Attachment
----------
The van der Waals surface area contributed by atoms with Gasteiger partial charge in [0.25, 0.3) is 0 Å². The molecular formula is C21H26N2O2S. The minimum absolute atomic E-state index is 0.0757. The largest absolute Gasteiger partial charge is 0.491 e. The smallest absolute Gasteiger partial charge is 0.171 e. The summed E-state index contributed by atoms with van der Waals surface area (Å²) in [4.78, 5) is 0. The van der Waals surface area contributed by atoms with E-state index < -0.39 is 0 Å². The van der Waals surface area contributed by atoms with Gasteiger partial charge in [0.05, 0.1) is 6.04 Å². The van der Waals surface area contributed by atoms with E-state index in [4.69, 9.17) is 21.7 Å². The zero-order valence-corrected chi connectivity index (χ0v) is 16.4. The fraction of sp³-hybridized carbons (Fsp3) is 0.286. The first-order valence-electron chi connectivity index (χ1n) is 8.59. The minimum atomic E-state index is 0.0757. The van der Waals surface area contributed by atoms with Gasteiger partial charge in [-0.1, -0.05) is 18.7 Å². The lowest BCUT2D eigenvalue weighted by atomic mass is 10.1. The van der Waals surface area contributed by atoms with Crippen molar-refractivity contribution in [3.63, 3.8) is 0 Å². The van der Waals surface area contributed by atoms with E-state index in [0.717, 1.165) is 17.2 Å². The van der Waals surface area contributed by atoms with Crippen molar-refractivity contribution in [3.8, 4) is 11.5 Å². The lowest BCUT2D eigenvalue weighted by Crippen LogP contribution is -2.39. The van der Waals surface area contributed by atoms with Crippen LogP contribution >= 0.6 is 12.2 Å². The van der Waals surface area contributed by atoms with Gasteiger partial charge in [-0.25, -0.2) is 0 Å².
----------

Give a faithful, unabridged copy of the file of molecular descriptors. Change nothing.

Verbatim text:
The van der Waals surface area contributed by atoms with Gasteiger partial charge in [0.25, 0.3) is 0 Å². The molecular formula is C21H26N2O2S. The minimum absolute atomic E-state index is 0.0757. The largest absolute Gasteiger partial charge is 0.491 e. The smallest absolute Gasteiger partial charge is 0.171 e. The summed E-state index contributed by atoms with van der Waals surface area (Å²) in [4.78, 5) is 0. The van der Waals surface area contributed by atoms with E-state index < -0.39 is 0 Å². The van der Waals surface area contributed by atoms with Gasteiger partial charge in [0.05, 0.1) is 6.04 Å². The van der Waals surface area contributed by atoms with E-state index in [4.69, 9.17) is 21.7 Å². The zero-order valence-corrected chi connectivity index (χ0v) is 16.4. The fraction of sp³-hybridized carbons (Fsp3) is 0.286. The first-order valence-electron chi connectivity index (χ1n) is 8.59. The minimum atomic E-state index is 0.0757. The van der Waals surface area contributed by atoms with Gasteiger partial charge in [-0.1, -0.05) is 18.7 Å². The lowest BCUT2D eigenvalue weighted by atomic mass is 10.1. The van der Waals surface area contributed by atoms with Crippen molar-refractivity contribution in [3.63, 3.8) is 0 Å². The van der Waals surface area contributed by atoms with E-state index in [0.717, 1.165) is 17.2 Å². The van der Waals surface area contributed by atoms with Crippen molar-refractivity contribution in [3.8, 4) is 11.5 Å². The lowest BCUT2D eigenvalue weighted by Crippen LogP contribution is -2.39. The van der Waals surface area contributed by atoms with Crippen LogP contribution >= 0.6 is 12.2 Å². The van der Waals surface area contributed by atoms with Gasteiger partial charge in [-0.25, -0.2) is 0 Å².